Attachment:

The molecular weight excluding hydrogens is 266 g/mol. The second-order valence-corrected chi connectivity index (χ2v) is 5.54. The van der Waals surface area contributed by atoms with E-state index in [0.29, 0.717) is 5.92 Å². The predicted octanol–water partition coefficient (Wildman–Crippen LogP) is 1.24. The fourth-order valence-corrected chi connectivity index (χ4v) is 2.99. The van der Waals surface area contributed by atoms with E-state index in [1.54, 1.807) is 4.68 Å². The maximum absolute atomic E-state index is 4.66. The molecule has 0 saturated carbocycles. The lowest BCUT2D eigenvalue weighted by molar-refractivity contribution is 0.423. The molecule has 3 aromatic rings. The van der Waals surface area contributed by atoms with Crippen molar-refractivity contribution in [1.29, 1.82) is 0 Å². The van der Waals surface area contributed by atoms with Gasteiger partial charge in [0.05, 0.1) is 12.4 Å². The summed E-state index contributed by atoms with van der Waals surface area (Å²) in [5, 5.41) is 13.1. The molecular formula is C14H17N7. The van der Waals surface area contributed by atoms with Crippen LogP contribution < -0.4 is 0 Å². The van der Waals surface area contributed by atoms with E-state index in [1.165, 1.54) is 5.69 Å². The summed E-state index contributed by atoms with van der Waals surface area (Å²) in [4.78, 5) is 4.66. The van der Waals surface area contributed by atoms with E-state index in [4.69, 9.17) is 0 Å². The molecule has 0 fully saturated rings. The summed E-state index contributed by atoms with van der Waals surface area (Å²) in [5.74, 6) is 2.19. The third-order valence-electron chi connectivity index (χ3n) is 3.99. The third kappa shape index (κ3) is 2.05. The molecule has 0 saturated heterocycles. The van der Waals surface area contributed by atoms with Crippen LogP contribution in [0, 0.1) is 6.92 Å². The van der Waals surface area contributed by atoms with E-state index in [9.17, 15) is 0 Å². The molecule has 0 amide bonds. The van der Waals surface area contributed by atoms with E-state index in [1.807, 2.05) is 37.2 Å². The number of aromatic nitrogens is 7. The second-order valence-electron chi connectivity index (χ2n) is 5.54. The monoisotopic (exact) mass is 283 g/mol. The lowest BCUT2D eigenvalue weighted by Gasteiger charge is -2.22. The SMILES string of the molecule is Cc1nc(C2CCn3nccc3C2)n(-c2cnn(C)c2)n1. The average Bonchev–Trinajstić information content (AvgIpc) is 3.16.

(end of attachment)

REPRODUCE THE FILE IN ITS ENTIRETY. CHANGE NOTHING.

The molecular weight excluding hydrogens is 266 g/mol. The second-order valence-corrected chi connectivity index (χ2v) is 5.54. The van der Waals surface area contributed by atoms with E-state index in [0.29, 0.717) is 5.92 Å². The predicted octanol–water partition coefficient (Wildman–Crippen LogP) is 1.24. The fourth-order valence-corrected chi connectivity index (χ4v) is 2.99. The van der Waals surface area contributed by atoms with E-state index in [1.54, 1.807) is 4.68 Å². The maximum absolute atomic E-state index is 4.66. The molecule has 0 saturated carbocycles. The lowest BCUT2D eigenvalue weighted by molar-refractivity contribution is 0.423. The molecule has 3 aromatic rings. The van der Waals surface area contributed by atoms with Crippen molar-refractivity contribution in [1.29, 1.82) is 0 Å². The van der Waals surface area contributed by atoms with Gasteiger partial charge in [0.05, 0.1) is 12.4 Å². The summed E-state index contributed by atoms with van der Waals surface area (Å²) in [5, 5.41) is 13.1. The molecular formula is C14H17N7. The van der Waals surface area contributed by atoms with Crippen LogP contribution < -0.4 is 0 Å². The van der Waals surface area contributed by atoms with E-state index in [1.165, 1.54) is 5.69 Å². The summed E-state index contributed by atoms with van der Waals surface area (Å²) in [4.78, 5) is 4.66. The van der Waals surface area contributed by atoms with E-state index in [4.69, 9.17) is 0 Å². The molecule has 0 fully saturated rings. The summed E-state index contributed by atoms with van der Waals surface area (Å²) in [5.74, 6) is 2.19. The third-order valence-electron chi connectivity index (χ3n) is 3.99. The third kappa shape index (κ3) is 2.05. The molecule has 0 saturated heterocycles. The van der Waals surface area contributed by atoms with Crippen LogP contribution in [0, 0.1) is 6.92 Å². The van der Waals surface area contributed by atoms with E-state index in [9.17, 15) is 0 Å². The molecule has 0 amide bonds. The van der Waals surface area contributed by atoms with E-state index in [1.807, 2.05) is 37.2 Å². The number of aromatic nitrogens is 7. The second-order valence-electron chi connectivity index (χ2n) is 5.54. The monoisotopic (exact) mass is 283 g/mol. The lowest BCUT2D eigenvalue weighted by Gasteiger charge is -2.22. The SMILES string of the molecule is Cc1nc(C2CCn3nccc3C2)n(-c2cnn(C)c2)n1. The average Bonchev–Trinajstić information content (AvgIpc) is 3.16.